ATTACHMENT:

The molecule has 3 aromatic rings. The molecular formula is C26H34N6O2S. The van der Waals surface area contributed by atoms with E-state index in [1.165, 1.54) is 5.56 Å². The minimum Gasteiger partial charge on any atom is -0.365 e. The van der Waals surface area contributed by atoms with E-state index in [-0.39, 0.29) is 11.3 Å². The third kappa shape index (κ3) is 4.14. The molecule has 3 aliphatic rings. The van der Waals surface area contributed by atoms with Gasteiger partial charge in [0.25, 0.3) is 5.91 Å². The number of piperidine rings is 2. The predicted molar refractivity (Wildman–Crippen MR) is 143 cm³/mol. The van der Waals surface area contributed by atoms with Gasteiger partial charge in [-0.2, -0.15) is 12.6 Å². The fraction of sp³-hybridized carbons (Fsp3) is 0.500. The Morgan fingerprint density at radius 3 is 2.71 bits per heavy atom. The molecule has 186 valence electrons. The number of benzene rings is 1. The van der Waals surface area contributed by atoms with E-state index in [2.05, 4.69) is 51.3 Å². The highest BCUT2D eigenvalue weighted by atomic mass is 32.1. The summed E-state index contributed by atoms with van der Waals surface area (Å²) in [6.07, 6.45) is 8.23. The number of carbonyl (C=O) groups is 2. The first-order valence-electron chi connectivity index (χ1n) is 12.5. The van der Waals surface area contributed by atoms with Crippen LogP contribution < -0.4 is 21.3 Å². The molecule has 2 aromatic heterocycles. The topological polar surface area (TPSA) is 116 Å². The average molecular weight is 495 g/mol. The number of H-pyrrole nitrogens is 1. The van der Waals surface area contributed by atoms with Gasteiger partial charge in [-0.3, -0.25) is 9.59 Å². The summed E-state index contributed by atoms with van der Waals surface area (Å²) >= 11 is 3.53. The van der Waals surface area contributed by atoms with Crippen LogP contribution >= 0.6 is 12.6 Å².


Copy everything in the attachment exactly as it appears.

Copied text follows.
The molecule has 3 aromatic rings. The molecular formula is C26H34N6O2S. The van der Waals surface area contributed by atoms with E-state index in [1.165, 1.54) is 5.56 Å². The minimum Gasteiger partial charge on any atom is -0.365 e. The van der Waals surface area contributed by atoms with E-state index in [-0.39, 0.29) is 11.3 Å². The third kappa shape index (κ3) is 4.14. The molecule has 3 aliphatic rings. The van der Waals surface area contributed by atoms with Gasteiger partial charge in [0.25, 0.3) is 5.91 Å². The number of piperidine rings is 2. The predicted molar refractivity (Wildman–Crippen MR) is 143 cm³/mol. The van der Waals surface area contributed by atoms with Gasteiger partial charge in [-0.2, -0.15) is 12.6 Å². The fraction of sp³-hybridized carbons (Fsp3) is 0.500. The Morgan fingerprint density at radius 3 is 2.71 bits per heavy atom. The molecule has 186 valence electrons. The number of benzene rings is 1. The van der Waals surface area contributed by atoms with E-state index in [2.05, 4.69) is 51.3 Å². The highest BCUT2D eigenvalue weighted by atomic mass is 32.1. The summed E-state index contributed by atoms with van der Waals surface area (Å²) in [6.07, 6.45) is 8.23. The number of carbonyl (C=O) groups is 2. The first-order valence-electron chi connectivity index (χ1n) is 12.5. The van der Waals surface area contributed by atoms with Crippen LogP contribution < -0.4 is 21.3 Å². The molecule has 2 aromatic heterocycles. The topological polar surface area (TPSA) is 116 Å². The average molecular weight is 495 g/mol. The number of H-pyrrole nitrogens is 1. The van der Waals surface area contributed by atoms with Gasteiger partial charge in [-0.3, -0.25) is 9.59 Å². The summed E-state index contributed by atoms with van der Waals surface area (Å²) >= 11 is 3.53. The van der Waals surface area contributed by atoms with Crippen LogP contribution >= 0.6 is 12.6 Å².